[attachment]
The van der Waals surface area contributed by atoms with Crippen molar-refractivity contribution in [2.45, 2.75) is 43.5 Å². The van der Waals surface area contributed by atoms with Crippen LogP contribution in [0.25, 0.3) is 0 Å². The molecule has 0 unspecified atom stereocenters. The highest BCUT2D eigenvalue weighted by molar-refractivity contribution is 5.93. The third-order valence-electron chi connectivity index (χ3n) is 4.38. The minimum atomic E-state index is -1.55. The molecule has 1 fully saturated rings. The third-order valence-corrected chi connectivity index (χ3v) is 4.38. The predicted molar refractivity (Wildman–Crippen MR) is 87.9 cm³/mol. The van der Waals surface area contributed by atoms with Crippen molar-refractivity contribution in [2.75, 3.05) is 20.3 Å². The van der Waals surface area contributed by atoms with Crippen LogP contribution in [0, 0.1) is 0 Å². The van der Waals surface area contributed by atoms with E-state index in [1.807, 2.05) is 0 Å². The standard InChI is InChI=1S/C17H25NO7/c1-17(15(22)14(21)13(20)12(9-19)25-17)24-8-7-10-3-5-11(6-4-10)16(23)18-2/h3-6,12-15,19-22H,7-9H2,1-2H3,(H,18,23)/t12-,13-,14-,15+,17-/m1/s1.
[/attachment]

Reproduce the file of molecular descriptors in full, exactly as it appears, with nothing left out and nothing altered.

The van der Waals surface area contributed by atoms with Crippen molar-refractivity contribution in [2.45, 2.75) is 43.5 Å². The van der Waals surface area contributed by atoms with Crippen LogP contribution in [0.25, 0.3) is 0 Å². The molecule has 0 unspecified atom stereocenters. The highest BCUT2D eigenvalue weighted by molar-refractivity contribution is 5.93. The third-order valence-electron chi connectivity index (χ3n) is 4.38. The minimum atomic E-state index is -1.55. The molecule has 1 fully saturated rings. The third-order valence-corrected chi connectivity index (χ3v) is 4.38. The predicted molar refractivity (Wildman–Crippen MR) is 87.9 cm³/mol. The van der Waals surface area contributed by atoms with Crippen molar-refractivity contribution in [2.75, 3.05) is 20.3 Å². The van der Waals surface area contributed by atoms with Crippen LogP contribution in [0, 0.1) is 0 Å². The van der Waals surface area contributed by atoms with E-state index in [1.807, 2.05) is 0 Å². The standard InChI is InChI=1S/C17H25NO7/c1-17(15(22)14(21)13(20)12(9-19)25-17)24-8-7-10-3-5-11(6-4-10)16(23)18-2/h3-6,12-15,19-22H,7-9H2,1-2H3,(H,18,23)/t12-,13-,14-,15+,17-/m1/s1.